An entertaining tactical deck-building title, Trials of Fire is the first that I’ve played in the genre that can truly compete with the heavyweight that is Slay the Spire.
Genre: RPG, Strategy
Developer: Whatboy Games
Publisher: Whatboy Games
Release date: 07 May, 2019
There was a time not so long ago that the mention of heavily board or card-style game mechanics was an instant no-go for me. Video games were a medium that was suited for more complex mechanics working behind the scenes, or so I thought until I started being exposed to some that showed a level of excellence and passion that far exceeded what I expected out of a tabletop-inspired game. I’ve played a number of these games recently (Slay the Spire perhaps being my favourite), and although I still prefer the social aspect of sitting around a table with friends and family, these strong entries into the genre have converted me into a believer that tabletop-themed gaming can also provide a fantastic single-player experience.
Trials of Fire is another strong entry that may very well give Slay the Spire a run for its money when it’s complete. It incorporates elements of tactical board and card gaming, but does so in a way that is adapted for an excellent PC experience. Deck-building is complex and there are many avenues for powerful synergy, but it is also spread out across a party of three characters, each with a unique deck based on their class. This and several other entertaining features resulted in my first session “accidentally” being about four hours long.
Every Tale Needs Heroes
Each character in your party starts with their rather underwhelming base deck. These cards allow them to perform their role as they should, more or less, though they don’t become particularly effective at it until you’ve replaced several of them with the superior cards that you get from leveling up. Due to the tactical nature of the game, there’s quite a variety, reaching from melee attacks, to buffs, to weirdly enjoyable forms of movement, and each advanced card option is unique for the class even if some of their starters are shared.
Classes are fairly numerous with seven being available currently while one more is scheduled for release soon, though you’ll need to unlock four of these via specific milestones. In my experience, they seem to be balanced quite well, and I’ve enjoyed playing with several different combinations of them.
Equipment takes on an interesting role here as it provides both stats and cards for the character using it. Every class has plenty of slots for it, though they may vary on the specifics from one to the next. Armor pieces provide an armor value, which boosts the starting health of the character at the beginning of each battle, while non-armor pieces provide quality, which grants redraws for those times when your current hand just isn’t cutting it. Both provide cards for your deck, and higher tier items offer some of the best that you can obtain.
Do You Swing Your Sword With Purpose Or Wild Abandon?
There are a few ways to play Trials of Fire currently: stories, combat runs, and endless odysseys. I found the stories to be the most enjoyable as they add a roleplaying element where you’ll find yourself immersed in the lore of Ashe while making choices and developing your characters through them. You’ll travel across a treacherous map, engaging in tactical battles, helping (or taking advantage of) those in need, managing resources, and maybe even making a friend or two along the way. This mode allows camping which is an effective way to recover health and stamina (if this gets too low you suffer penalties that weaken your deck), but it also lets you craft new gear with resources, remove injury cards from your deck, eliminate cards that you don’t like from equipment, and move cards that you do like from equipment to your class’s deck.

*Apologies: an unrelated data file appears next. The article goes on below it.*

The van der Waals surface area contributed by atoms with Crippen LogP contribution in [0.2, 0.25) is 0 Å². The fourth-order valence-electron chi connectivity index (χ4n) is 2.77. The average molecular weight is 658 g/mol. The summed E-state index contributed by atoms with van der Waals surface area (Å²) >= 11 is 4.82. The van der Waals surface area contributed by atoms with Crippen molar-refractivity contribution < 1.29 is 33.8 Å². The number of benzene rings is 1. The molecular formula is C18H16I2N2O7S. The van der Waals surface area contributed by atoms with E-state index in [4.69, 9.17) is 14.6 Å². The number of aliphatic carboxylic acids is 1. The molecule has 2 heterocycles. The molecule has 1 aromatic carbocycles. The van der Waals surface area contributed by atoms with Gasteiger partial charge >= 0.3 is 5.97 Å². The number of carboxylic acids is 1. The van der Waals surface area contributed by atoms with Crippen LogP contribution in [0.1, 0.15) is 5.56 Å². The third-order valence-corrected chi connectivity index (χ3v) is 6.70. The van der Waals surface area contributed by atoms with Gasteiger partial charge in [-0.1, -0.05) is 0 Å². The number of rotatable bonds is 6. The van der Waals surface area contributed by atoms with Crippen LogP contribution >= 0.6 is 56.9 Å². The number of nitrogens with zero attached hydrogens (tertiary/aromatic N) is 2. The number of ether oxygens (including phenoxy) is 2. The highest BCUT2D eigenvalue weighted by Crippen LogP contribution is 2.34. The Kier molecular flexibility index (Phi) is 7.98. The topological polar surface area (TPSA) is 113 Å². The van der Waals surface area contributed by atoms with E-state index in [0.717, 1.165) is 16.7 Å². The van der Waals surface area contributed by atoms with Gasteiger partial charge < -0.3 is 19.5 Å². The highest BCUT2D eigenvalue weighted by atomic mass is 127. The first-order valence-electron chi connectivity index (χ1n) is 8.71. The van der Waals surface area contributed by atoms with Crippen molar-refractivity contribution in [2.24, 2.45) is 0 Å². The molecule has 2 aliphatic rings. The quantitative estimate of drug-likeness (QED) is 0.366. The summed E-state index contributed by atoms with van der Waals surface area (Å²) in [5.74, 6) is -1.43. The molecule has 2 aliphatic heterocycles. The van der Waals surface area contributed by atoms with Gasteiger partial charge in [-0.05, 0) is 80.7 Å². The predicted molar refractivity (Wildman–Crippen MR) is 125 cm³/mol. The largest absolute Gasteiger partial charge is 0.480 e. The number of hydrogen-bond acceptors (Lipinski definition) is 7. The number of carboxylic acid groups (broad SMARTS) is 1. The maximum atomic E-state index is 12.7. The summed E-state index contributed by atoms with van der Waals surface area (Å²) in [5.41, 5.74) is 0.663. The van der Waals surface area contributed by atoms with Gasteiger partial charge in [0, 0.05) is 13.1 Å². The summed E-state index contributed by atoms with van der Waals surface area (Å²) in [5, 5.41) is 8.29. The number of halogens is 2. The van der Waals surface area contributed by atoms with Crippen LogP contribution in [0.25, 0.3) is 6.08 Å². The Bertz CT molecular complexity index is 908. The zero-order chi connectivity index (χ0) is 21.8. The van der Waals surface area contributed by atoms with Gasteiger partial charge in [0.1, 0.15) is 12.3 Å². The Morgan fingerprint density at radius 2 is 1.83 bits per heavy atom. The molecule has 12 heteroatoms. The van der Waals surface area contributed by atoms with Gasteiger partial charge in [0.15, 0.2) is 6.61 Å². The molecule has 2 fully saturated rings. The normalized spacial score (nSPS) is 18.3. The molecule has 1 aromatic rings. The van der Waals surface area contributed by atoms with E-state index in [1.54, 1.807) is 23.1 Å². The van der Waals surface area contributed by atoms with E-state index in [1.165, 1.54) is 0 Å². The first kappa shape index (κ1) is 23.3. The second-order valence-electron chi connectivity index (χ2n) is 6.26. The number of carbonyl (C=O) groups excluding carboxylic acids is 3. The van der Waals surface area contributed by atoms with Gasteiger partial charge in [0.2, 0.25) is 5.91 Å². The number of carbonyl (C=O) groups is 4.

Combat runs do what you would expect them to do, and they consist of simply moving from one battle to the next with a choice of which enemy faction you would like to face off against next. There are “settlements” along the way to help you stay in fighting shape, and you’ll occasionally come up against a boss fight that has the potential to rough you up pretty solidly. There is no real story, but its the best way to experience the game if the narrative and lore are just filler for you.
Endless odysseys are the ‘endless’ variation, offering a map and objectives that never run out, but that get progressively more challenging. This is basically a never-ending story mode without a story; the map and survival elements are present here.
Ashe and Its Denizens
The world detailed by the lore of Trials of Fire is an intriguing one, and significantly deeper than I’d expected. A catastrophic event brought about by the careless use of magic by the elves has resulted in the Living World become a medieval-themed, post-apocalyptic wasteland known as Ashe. Any remaining reminders of the Living World are greatly valued. Several unique factions exist with varied decks that make each feel different not just narratively, but mechanically as well. I enjoyed reading about the world in the visual novel-like portions of the stories, though I did notice that even in just a few campaigns, I was already seeing the same events multiple times. I’m hoping this is an area that will receive a lot of development before its official release.
Trials of Fire is already an experience that is well worth the time that I’ve put into it, and I’m still planning on going back for some more before its release. It has a solid legacy feel to it which grants it an impressive amount of replayability, and the gameplay is in a solid-state already. If the same level of passion is put into the rest of its development, Whatboy Games may be working on the next must-have digital tabletop experience for your library.